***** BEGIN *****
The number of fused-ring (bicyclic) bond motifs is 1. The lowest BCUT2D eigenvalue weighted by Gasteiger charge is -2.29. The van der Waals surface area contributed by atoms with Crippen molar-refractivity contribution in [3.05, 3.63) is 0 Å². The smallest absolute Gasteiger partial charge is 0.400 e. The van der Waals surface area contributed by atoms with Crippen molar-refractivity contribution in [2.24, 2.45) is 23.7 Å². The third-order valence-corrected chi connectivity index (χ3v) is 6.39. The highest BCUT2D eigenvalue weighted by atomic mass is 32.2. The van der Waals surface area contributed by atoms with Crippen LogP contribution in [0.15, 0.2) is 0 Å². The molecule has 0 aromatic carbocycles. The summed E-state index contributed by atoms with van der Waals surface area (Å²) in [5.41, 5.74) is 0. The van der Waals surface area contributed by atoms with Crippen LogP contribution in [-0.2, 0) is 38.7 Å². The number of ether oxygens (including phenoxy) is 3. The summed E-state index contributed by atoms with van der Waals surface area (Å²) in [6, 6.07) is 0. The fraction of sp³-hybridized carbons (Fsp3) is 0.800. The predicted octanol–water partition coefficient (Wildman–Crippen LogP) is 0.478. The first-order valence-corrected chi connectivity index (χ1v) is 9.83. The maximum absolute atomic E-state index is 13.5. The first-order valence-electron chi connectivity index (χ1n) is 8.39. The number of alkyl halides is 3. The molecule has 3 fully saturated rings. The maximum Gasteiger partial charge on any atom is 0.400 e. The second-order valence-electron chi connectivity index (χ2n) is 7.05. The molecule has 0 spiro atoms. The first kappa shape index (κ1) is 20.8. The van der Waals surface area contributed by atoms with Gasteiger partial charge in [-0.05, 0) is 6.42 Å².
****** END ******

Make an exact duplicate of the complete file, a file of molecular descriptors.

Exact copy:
The number of fused-ring (bicyclic) bond motifs is 1. The lowest BCUT2D eigenvalue weighted by Gasteiger charge is -2.29. The van der Waals surface area contributed by atoms with Crippen molar-refractivity contribution in [3.05, 3.63) is 0 Å². The smallest absolute Gasteiger partial charge is 0.400 e. The van der Waals surface area contributed by atoms with Crippen molar-refractivity contribution in [2.24, 2.45) is 23.7 Å². The third-order valence-corrected chi connectivity index (χ3v) is 6.39. The highest BCUT2D eigenvalue weighted by atomic mass is 32.2. The van der Waals surface area contributed by atoms with Crippen LogP contribution in [0.15, 0.2) is 0 Å². The molecule has 0 aromatic carbocycles. The summed E-state index contributed by atoms with van der Waals surface area (Å²) in [5.41, 5.74) is 0. The van der Waals surface area contributed by atoms with Crippen LogP contribution in [-0.2, 0) is 38.7 Å². The number of ether oxygens (including phenoxy) is 3. The summed E-state index contributed by atoms with van der Waals surface area (Å²) in [6, 6.07) is 0. The fraction of sp³-hybridized carbons (Fsp3) is 0.800. The predicted octanol–water partition coefficient (Wildman–Crippen LogP) is 0.478. The first-order valence-corrected chi connectivity index (χ1v) is 9.83. The maximum absolute atomic E-state index is 13.5. The first-order valence-electron chi connectivity index (χ1n) is 8.39. The number of alkyl halides is 3. The molecule has 3 fully saturated rings. The maximum Gasteiger partial charge on any atom is 0.400 e. The second-order valence-electron chi connectivity index (χ2n) is 7.05. The molecule has 0 spiro atoms. The first kappa shape index (κ1) is 20.8. The van der Waals surface area contributed by atoms with Gasteiger partial charge in [-0.05, 0) is 6.42 Å².